The “Taking” of Badlands 123: Part II

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(Chuck Muth) – I swear I’m not clairvoyant.  And I swear I have no inside court information.  What happened yesterday was pure coincidence.

For those of you who read Part I of this series Monday afternoon, you’ll recall that I ended with this…

“Indeed, by most accounts I’ve heard, the city AND the city’s taxpayers are highly unlikely to win and should probably just fold.  Why?  Because of a little thing called ‘Knick v. Township of Scott.’”

And lo and behold, the very next morning an important decision related to this brouhaha was issued by U.S. District Judge Kent Dawson.  Again, pure coincidence.  But let’s dive into it…

Long story short:  The land where the now-defunct Badlands golf course sits has always been, and continues to be, zoned for residential housing.

The golf course was sold a few years ago, and the new owners sought approval from the City of Las Vegas to actually build residential homes on portions of the land zoned for…um, residential homes.

However, as Judge Dawson noted in his ruling…

“The plan met considerable backlash from the community (referring to disgruntled homeowners in the adjacent Queensridge gated community), leading the City Council to deny the applications.”

This led to a series of four lawsuits filed by the developers against the city for what is referred to as “inverse condemnation.”  And as I explained in an earlier column

“Inverse condemnation is a term used in the law to describe a situation in which the government takes private property but fails to pay the compensation required by the 5th Amendment of the Constitution, so the property’s owner has to sue to obtain the required just compensation.”

And to understand why I wrote on Monday that “the city AND the city’s taxpayers are highly unlikely to win” on the case, I’ll let Judge Dawson take it again…

“The gist of the (home builders’) complaint was that the City Council’s denial decreased the value of the developers’ property, resulting in a taking without just compensation.  The parties litigated the case exclusively in state court [Eighth Judicial District Court], and the City repeatedly moved to dismiss the developers’ complaint.

“The City first moved to dismiss the developers’ inverse condemnation claims in October of 2017, which the state court denied.  The City moved for reconsideration, which that court also denied.  More than a year later, the City moved for judgment on the pleadings but was denied again.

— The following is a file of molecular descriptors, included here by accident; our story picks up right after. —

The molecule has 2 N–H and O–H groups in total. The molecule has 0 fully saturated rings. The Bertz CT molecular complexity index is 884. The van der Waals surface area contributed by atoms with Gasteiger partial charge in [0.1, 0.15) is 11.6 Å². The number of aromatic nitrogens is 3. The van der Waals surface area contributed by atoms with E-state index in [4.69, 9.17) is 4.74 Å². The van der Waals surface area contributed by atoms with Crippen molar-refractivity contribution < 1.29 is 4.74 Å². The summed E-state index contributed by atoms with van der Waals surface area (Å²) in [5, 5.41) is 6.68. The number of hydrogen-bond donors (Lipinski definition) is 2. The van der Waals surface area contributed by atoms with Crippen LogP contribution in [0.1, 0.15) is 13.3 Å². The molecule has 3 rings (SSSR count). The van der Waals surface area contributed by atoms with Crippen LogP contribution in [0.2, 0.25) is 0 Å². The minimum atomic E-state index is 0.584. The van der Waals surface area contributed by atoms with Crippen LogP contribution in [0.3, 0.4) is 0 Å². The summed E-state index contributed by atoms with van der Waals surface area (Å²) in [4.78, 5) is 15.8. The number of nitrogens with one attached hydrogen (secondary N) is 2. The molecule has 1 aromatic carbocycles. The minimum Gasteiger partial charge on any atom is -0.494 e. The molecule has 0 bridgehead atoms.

“The City then sought interlocutory review by writ petition with the Nevada Supreme Court.  In an unpublished order, the Nevada Supreme Court denied the City’s writ petition and found that its ‘extraordinary intervention’ was not warranted.  The City moved for both panel and en banc rehearing, which both failed.”

I know there’s some confusing legalese in here for Joe Lunchbox, but the bottom line is this: The City of Las Vegas has spent over $2 million so far in legal fees trying to kill the developers’ lawsuits in state courts and has lost…every…single…time.

Now enters Knick v. Township of Scott.

This was a critically important decision by the United States Supreme Court issued last summer relating to “inverse condemnation.”

And because the City so far has lost in state courts…every…single…time, it decided to try to take the case out of the hands of the state courts, roll the dice, and see if they could move it into the FEDERAL court system, using the Knick decision as its excuse.

The request to move the case ended up in Judge Dawson’s lap.  But the city, yesterday, crapped out.  Again.

The developers argued that the Knick decision was no basis for moving the case to the federal court and asked Judge Dawson to “remand” (send it back) to the state court system.

There are a lot of legal technicalities and arguments over the meaning of the term “other paper” in Judge Dawson’s 9-page decision, but the bottom line was this…

“The Court remands this case to the Eighth Judicial District Court of Nevada.”

The City of Las Vegas lost AGAIN.  And the writing’s on the wall.

One of the four lawsuits the City tried to move to the federal court system has already been sent back to the state courts.  Then there’s yesterday’s decision on the second one.  So it seems highly likely the other two are gonna get kicked back, as well.

Now, here’s the thing:  We haven’t even gotten to the merits of the case yet!

All this legal maneuvering and posturing by the City so far has been to stop the home builders’ lawsuit from even being heard.  But it’s now abundantly clear the train has left the station and there’s no putting the toothpaste back in the tube.

So…once the case finally IS heard in state court, what are the odds of the City of Las Vegas winning against the developers’ inverse condemnation claim?

Not good.  Which we’ll dive into in Part III of The “Taking” of Badlands 123.  Don’t touch that dial!

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Mr. Muth is president of, a limited-government grassroots advocacy organization, and publisher of  He blogs at  His views are his own.

Chuck Muth

Mr. Muth is president of Citizen Outreach, a limited-government grassroots advocacy organization.  His views are his own. 

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